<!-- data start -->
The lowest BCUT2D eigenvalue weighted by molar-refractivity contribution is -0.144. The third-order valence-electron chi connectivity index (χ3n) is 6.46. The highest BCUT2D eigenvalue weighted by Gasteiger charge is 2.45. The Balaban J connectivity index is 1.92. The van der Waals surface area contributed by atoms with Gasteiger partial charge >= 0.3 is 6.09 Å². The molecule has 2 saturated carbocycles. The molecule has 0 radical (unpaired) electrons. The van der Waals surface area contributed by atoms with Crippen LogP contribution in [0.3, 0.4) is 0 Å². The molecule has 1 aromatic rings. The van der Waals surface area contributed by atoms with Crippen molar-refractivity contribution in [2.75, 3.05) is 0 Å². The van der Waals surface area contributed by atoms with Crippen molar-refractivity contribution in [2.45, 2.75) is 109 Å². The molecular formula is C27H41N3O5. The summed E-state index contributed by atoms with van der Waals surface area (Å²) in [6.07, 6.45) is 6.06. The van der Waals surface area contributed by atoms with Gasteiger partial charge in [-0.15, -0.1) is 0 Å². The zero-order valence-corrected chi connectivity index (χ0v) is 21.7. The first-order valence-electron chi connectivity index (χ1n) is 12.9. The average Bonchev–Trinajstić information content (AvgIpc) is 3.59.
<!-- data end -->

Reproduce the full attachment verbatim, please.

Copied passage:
The lowest BCUT2D eigenvalue weighted by molar-refractivity contribution is -0.144. The third-order valence-electron chi connectivity index (χ3n) is 6.46. The highest BCUT2D eigenvalue weighted by Gasteiger charge is 2.45. The Balaban J connectivity index is 1.92. The van der Waals surface area contributed by atoms with Gasteiger partial charge >= 0.3 is 6.09 Å². The molecule has 2 saturated carbocycles. The molecule has 0 radical (unpaired) electrons. The van der Waals surface area contributed by atoms with Crippen LogP contribution in [0.3, 0.4) is 0 Å². The molecule has 1 aromatic rings. The van der Waals surface area contributed by atoms with Crippen molar-refractivity contribution in [2.75, 3.05) is 0 Å². The van der Waals surface area contributed by atoms with Crippen molar-refractivity contribution in [2.45, 2.75) is 109 Å². The molecular formula is C27H41N3O5. The summed E-state index contributed by atoms with van der Waals surface area (Å²) in [6.07, 6.45) is 6.06. The van der Waals surface area contributed by atoms with Gasteiger partial charge in [-0.15, -0.1) is 0 Å². The zero-order valence-corrected chi connectivity index (χ0v) is 21.7. The first-order valence-electron chi connectivity index (χ1n) is 12.9. The average Bonchev–Trinajstić information content (AvgIpc) is 3.59.